The levy body will be working with the University of Bristol to assess different post-slaughter treatments on mutton and their effect on the meat. This should pave the way for processors and producers to adopt clear practices to improve quality.
Specific techniques being testing include hip suspension, electrical stimulation and maturation periods.
Kim Matthews, head of research and development for Eblex, said: “Mutton is a niche market, but this work will help us refine information on what gives the best eating experience for all of those consumers who enjoy it and those in the supply chain in England.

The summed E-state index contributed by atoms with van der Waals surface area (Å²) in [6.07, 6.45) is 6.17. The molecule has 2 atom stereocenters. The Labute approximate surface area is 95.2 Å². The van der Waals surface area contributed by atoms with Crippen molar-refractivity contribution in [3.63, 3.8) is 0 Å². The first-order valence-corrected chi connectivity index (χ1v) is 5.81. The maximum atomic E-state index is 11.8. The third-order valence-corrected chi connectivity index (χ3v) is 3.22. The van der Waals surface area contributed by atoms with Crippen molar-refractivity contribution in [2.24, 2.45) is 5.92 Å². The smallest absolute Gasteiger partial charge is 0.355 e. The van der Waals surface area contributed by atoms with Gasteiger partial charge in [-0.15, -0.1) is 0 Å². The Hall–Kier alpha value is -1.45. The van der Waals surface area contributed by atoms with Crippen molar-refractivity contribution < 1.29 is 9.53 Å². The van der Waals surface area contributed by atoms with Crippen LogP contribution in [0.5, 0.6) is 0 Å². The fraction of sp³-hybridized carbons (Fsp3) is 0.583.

“In theory, successful techniques used with old-season lambs should work the same with mutton, but we need to verify the benefits before issuing any advice.”
The move has been prompted by the ongoing work of the Mutton Renaissance Project, a campaign launched by the Prince of Wales to support British sheep farmers, who were struggling to sell their older animals and encourage consumers to rediscover a traditional British food.
There is also growing demand for mutton within the halal sector.